Trying to face racism honestly and keeping my mind pointed at the reality of racism, ending it, and in particular, racism as it comes at my own daughter, is in large part, the reason I started writing this blog. If you’re white (yes, I am) and you have a child of color (who I love so much) and you keep your eyes and ears open (I do) you see racism– in the biggest picture– (think Trayvon Martin, think the things that have been said about and done, including by members of the United States Congress, in the direction of our own president, President Barack Obama, think economic and health and educational disparities in the US and think about a million other things). But if you are honest, you also see racism in every day life, coming at your child (think Student Council, think who is consistently touted as the best student in the class at school, who gets chosen for things– the lead in the play, the best poem or essay, etc., etc.). And then if you are white (which yes, I still am) you really have to start to look at and face your own racism which is harder to excavate honestly, but I do work at that too.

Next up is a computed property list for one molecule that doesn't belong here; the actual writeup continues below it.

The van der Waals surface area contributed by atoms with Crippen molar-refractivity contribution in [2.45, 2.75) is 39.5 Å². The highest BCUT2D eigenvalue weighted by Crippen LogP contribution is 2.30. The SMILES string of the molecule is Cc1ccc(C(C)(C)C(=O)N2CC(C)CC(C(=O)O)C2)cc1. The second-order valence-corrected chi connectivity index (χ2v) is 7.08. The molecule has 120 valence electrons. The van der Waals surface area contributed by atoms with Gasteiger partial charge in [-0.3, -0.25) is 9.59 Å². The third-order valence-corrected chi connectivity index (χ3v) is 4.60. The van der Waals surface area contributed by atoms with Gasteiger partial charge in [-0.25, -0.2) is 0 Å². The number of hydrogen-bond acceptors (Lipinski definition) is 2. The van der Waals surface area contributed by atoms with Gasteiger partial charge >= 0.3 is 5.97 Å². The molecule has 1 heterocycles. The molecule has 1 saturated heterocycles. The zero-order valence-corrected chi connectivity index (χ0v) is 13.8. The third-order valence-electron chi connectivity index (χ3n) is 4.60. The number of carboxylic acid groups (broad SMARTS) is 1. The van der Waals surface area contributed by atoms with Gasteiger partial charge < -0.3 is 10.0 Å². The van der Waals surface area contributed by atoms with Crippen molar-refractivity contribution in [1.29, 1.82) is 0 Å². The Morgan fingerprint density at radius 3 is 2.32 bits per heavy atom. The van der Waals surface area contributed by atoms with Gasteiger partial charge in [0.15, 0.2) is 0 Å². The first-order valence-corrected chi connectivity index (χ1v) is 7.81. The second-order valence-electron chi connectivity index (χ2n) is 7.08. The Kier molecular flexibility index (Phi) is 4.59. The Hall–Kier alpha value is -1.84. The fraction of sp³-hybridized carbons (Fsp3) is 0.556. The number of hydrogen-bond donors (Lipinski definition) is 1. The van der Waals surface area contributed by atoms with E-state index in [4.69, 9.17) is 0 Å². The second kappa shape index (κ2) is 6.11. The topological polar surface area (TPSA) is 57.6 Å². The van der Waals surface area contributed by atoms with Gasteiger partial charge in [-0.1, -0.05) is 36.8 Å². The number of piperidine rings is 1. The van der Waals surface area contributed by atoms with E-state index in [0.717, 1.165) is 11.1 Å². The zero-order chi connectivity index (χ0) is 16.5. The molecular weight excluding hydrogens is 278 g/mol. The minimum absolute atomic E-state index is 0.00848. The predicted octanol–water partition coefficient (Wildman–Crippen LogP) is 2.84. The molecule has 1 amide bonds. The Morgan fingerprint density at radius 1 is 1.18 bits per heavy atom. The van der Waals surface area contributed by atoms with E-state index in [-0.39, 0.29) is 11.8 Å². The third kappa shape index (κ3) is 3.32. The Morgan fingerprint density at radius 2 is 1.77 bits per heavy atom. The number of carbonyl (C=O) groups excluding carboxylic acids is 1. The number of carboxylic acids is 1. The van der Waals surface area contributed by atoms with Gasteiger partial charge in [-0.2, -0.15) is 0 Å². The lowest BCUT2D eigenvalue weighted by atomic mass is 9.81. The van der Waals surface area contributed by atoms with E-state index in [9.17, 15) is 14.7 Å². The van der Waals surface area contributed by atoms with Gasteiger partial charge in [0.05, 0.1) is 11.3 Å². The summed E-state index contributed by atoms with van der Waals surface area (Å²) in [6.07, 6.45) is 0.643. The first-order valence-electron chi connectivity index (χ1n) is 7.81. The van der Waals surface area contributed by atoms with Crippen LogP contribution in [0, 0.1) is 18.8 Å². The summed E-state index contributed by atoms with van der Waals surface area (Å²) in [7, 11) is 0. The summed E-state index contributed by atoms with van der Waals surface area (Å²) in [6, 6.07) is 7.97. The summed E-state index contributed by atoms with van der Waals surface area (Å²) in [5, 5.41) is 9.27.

There should be posts about my own racism– what I have faced about how and where it is threaded into me as it is into all of us who are white, and about what I’ve done about it. But I don’t have the focus or courage to write about that publicly– not yet. For all of us, whether we are targeted by racism or members of the group that perpetuate racism, someone who has the gift to point honestly at racism and keep us laughing– has a goldmine of a gift. A black man who would bother to talk to us about these things and let us laugh at ourselves (if we’re white) along with him, someone who is black and who says “Ok, let’s take an honest look. Ok, now laugh really, really hard. Now let’s go back and take another honest look, a little longer this time, …now laugh some more”– That is someone who is going to help lead us out of this mess we’re in and to a world which we will someday have, without racism. He also does equally beautiful and hilarious work on sexism and tackles in some way, what it takes for men to face sexism honestly.
W. Kamau Bell is certainly that someone. He stands on the shoulders of other black comics and artists who have been so very important for all of us, but I’ve been looking to him lately. And you should too.